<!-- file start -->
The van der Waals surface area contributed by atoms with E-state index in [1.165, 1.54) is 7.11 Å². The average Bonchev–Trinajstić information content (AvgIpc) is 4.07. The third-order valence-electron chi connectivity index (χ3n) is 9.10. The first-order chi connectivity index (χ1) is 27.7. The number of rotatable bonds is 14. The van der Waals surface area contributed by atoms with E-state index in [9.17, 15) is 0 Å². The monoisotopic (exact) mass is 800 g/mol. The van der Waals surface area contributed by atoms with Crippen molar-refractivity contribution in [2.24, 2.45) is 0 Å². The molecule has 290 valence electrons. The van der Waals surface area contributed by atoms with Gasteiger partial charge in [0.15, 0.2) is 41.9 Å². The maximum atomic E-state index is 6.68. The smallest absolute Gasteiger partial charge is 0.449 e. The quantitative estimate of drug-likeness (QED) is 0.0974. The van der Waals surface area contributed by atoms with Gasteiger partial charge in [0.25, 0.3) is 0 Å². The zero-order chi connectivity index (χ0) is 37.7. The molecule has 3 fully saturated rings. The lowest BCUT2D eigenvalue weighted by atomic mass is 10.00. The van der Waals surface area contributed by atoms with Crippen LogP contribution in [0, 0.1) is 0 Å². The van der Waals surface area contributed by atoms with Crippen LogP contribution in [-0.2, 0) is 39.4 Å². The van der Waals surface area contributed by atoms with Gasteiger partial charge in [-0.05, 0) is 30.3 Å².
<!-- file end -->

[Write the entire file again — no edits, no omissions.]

The van der Waals surface area contributed by atoms with E-state index in [1.165, 1.54) is 7.11 Å². The average Bonchev–Trinajstić information content (AvgIpc) is 4.07. The third-order valence-electron chi connectivity index (χ3n) is 9.10. The first-order chi connectivity index (χ1) is 27.7. The number of rotatable bonds is 14. The van der Waals surface area contributed by atoms with E-state index in [9.17, 15) is 0 Å². The monoisotopic (exact) mass is 800 g/mol. The van der Waals surface area contributed by atoms with Crippen molar-refractivity contribution in [2.24, 2.45) is 0 Å². The molecule has 290 valence electrons. The van der Waals surface area contributed by atoms with Gasteiger partial charge in [0.15, 0.2) is 41.9 Å². The maximum atomic E-state index is 6.68. The smallest absolute Gasteiger partial charge is 0.449 e. The quantitative estimate of drug-likeness (QED) is 0.0974. The van der Waals surface area contributed by atoms with Gasteiger partial charge in [0.25, 0.3) is 0 Å². The zero-order chi connectivity index (χ0) is 37.7. The molecule has 3 fully saturated rings. The lowest BCUT2D eigenvalue weighted by atomic mass is 10.00. The van der Waals surface area contributed by atoms with Crippen LogP contribution in [0, 0.1) is 0 Å². The van der Waals surface area contributed by atoms with Crippen LogP contribution in [-0.2, 0) is 39.4 Å². The van der Waals surface area contributed by atoms with Gasteiger partial charge in [-0.05, 0) is 30.3 Å².